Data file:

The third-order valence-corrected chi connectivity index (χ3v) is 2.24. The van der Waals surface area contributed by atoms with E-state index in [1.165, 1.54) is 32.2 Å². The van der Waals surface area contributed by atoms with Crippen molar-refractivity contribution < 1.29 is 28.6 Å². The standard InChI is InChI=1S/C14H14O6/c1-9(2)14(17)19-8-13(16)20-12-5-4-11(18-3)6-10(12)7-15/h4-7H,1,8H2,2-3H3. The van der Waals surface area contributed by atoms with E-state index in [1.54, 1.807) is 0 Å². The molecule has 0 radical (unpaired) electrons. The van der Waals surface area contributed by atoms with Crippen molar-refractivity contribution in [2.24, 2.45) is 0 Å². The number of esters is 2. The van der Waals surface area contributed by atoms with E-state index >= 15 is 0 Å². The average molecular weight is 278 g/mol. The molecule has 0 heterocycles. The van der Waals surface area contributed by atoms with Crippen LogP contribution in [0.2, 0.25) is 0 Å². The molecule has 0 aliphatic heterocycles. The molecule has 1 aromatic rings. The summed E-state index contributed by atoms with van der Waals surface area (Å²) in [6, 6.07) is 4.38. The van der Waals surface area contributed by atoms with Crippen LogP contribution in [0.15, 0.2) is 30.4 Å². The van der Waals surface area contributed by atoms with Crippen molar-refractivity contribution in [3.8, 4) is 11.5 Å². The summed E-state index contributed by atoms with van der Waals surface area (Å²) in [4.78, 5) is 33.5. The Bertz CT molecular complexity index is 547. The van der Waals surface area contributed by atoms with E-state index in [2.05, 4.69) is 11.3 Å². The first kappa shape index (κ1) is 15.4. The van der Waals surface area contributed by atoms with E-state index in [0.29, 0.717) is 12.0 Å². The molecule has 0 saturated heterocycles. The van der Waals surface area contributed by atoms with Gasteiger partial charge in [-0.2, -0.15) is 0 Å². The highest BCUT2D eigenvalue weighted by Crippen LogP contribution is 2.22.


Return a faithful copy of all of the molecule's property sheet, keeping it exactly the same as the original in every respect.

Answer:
The third-order valence-corrected chi connectivity index (χ3v) is 2.24. The van der Waals surface area contributed by atoms with E-state index in [1.165, 1.54) is 32.2 Å². The van der Waals surface area contributed by atoms with Crippen molar-refractivity contribution < 1.29 is 28.6 Å². The standard InChI is InChI=1S/C14H14O6/c1-9(2)14(17)19-8-13(16)20-12-5-4-11(18-3)6-10(12)7-15/h4-7H,1,8H2,2-3H3. The van der Waals surface area contributed by atoms with E-state index in [1.54, 1.807) is 0 Å². The molecule has 0 radical (unpaired) electrons. The van der Waals surface area contributed by atoms with Crippen molar-refractivity contribution in [2.24, 2.45) is 0 Å². The number of esters is 2. The van der Waals surface area contributed by atoms with E-state index >= 15 is 0 Å². The average molecular weight is 278 g/mol. The molecule has 0 heterocycles. The van der Waals surface area contributed by atoms with Crippen LogP contribution in [0.2, 0.25) is 0 Å². The molecule has 0 aliphatic heterocycles. The molecule has 1 aromatic rings. The summed E-state index contributed by atoms with van der Waals surface area (Å²) in [6, 6.07) is 4.38. The van der Waals surface area contributed by atoms with Crippen LogP contribution in [0.15, 0.2) is 30.4 Å². The van der Waals surface area contributed by atoms with Crippen molar-refractivity contribution in [3.8, 4) is 11.5 Å². The summed E-state index contributed by atoms with van der Waals surface area (Å²) in [4.78, 5) is 33.5. The Bertz CT molecular complexity index is 547. The van der Waals surface area contributed by atoms with E-state index in [2.05, 4.69) is 11.3 Å². The first kappa shape index (κ1) is 15.4. The van der Waals surface area contributed by atoms with E-state index in [0.29, 0.717) is 12.0 Å². The molecule has 0 saturated heterocycles. The van der Waals surface area contributed by atoms with Gasteiger partial charge in [-0.2, -0.15) is 0 Å². The highest BCUT2D eigenvalue weighted by Crippen LogP contribution is 2.22.